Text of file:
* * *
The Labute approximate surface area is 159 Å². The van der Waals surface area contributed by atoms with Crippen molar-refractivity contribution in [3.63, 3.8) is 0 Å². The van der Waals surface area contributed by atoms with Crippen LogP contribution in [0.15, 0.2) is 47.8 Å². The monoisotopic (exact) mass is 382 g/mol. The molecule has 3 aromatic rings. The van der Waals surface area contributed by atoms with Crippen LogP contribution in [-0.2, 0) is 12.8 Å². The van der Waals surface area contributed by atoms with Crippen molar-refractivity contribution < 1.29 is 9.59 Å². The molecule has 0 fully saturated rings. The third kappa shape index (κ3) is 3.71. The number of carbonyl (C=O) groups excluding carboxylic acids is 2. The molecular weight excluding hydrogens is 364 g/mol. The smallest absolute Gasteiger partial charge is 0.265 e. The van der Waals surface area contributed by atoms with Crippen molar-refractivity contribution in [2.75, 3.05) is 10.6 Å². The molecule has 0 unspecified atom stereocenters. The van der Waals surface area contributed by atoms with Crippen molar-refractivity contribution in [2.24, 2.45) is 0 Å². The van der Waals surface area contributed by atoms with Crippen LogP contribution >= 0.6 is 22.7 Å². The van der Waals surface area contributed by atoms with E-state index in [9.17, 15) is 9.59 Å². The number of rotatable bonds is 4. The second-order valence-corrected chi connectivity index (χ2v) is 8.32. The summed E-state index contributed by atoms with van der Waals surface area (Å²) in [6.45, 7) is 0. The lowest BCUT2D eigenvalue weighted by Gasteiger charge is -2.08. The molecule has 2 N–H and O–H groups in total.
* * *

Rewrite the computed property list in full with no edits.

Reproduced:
The Labute approximate surface area is 159 Å². The van der Waals surface area contributed by atoms with Crippen molar-refractivity contribution in [3.63, 3.8) is 0 Å². The van der Waals surface area contributed by atoms with Crippen LogP contribution in [0.15, 0.2) is 47.8 Å². The monoisotopic (exact) mass is 382 g/mol. The molecule has 3 aromatic rings. The van der Waals surface area contributed by atoms with Crippen LogP contribution in [-0.2, 0) is 12.8 Å². The van der Waals surface area contributed by atoms with Crippen molar-refractivity contribution < 1.29 is 9.59 Å². The molecule has 0 fully saturated rings. The third kappa shape index (κ3) is 3.71. The number of carbonyl (C=O) groups excluding carboxylic acids is 2. The molecular weight excluding hydrogens is 364 g/mol. The smallest absolute Gasteiger partial charge is 0.265 e. The van der Waals surface area contributed by atoms with Crippen molar-refractivity contribution in [2.75, 3.05) is 10.6 Å². The molecule has 0 unspecified atom stereocenters. The van der Waals surface area contributed by atoms with Crippen molar-refractivity contribution in [2.24, 2.45) is 0 Å². The van der Waals surface area contributed by atoms with Crippen LogP contribution >= 0.6 is 22.7 Å². The van der Waals surface area contributed by atoms with E-state index in [9.17, 15) is 9.59 Å². The number of rotatable bonds is 4. The second-order valence-corrected chi connectivity index (χ2v) is 8.32. The summed E-state index contributed by atoms with van der Waals surface area (Å²) in [6.45, 7) is 0. The lowest BCUT2D eigenvalue weighted by Gasteiger charge is -2.08. The molecule has 2 N–H and O–H groups in total.